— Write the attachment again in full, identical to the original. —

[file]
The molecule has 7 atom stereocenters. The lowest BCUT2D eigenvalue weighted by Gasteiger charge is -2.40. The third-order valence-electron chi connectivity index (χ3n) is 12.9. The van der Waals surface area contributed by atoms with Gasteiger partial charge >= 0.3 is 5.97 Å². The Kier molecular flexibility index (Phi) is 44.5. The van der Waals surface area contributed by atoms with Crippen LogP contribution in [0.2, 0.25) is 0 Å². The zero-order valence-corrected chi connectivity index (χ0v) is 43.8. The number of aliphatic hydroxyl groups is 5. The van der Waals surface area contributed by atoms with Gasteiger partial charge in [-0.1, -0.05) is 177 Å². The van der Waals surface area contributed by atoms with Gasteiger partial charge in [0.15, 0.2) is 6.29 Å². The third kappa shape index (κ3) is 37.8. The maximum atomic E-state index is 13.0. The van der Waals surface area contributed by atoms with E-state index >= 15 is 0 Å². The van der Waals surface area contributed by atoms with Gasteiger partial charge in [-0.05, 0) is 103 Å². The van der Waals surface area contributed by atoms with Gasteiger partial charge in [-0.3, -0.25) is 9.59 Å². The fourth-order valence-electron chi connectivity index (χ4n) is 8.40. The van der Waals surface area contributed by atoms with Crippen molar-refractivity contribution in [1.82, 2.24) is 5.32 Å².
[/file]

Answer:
The molecule has 7 atom stereocenters. The lowest BCUT2D eigenvalue weighted by Gasteiger charge is -2.40. The third-order valence-electron chi connectivity index (χ3n) is 12.9. The van der Waals surface area contributed by atoms with Gasteiger partial charge >= 0.3 is 5.97 Å². The Kier molecular flexibility index (Phi) is 44.5. The van der Waals surface area contributed by atoms with Crippen LogP contribution in [0.2, 0.25) is 0 Å². The zero-order valence-corrected chi connectivity index (χ0v) is 43.8. The number of aliphatic hydroxyl groups is 5. The van der Waals surface area contributed by atoms with Gasteiger partial charge in [-0.1, -0.05) is 177 Å². The van der Waals surface area contributed by atoms with Gasteiger partial charge in [0.15, 0.2) is 6.29 Å². The third kappa shape index (κ3) is 37.8. The maximum atomic E-state index is 13.0. The van der Waals surface area contributed by atoms with E-state index >= 15 is 0 Å². The van der Waals surface area contributed by atoms with Gasteiger partial charge in [-0.05, 0) is 103 Å². The van der Waals surface area contributed by atoms with Gasteiger partial charge in [-0.3, -0.25) is 9.59 Å². The fourth-order valence-electron chi connectivity index (χ4n) is 8.40. The van der Waals surface area contributed by atoms with Crippen molar-refractivity contribution in [1.82, 2.24) is 5.32 Å².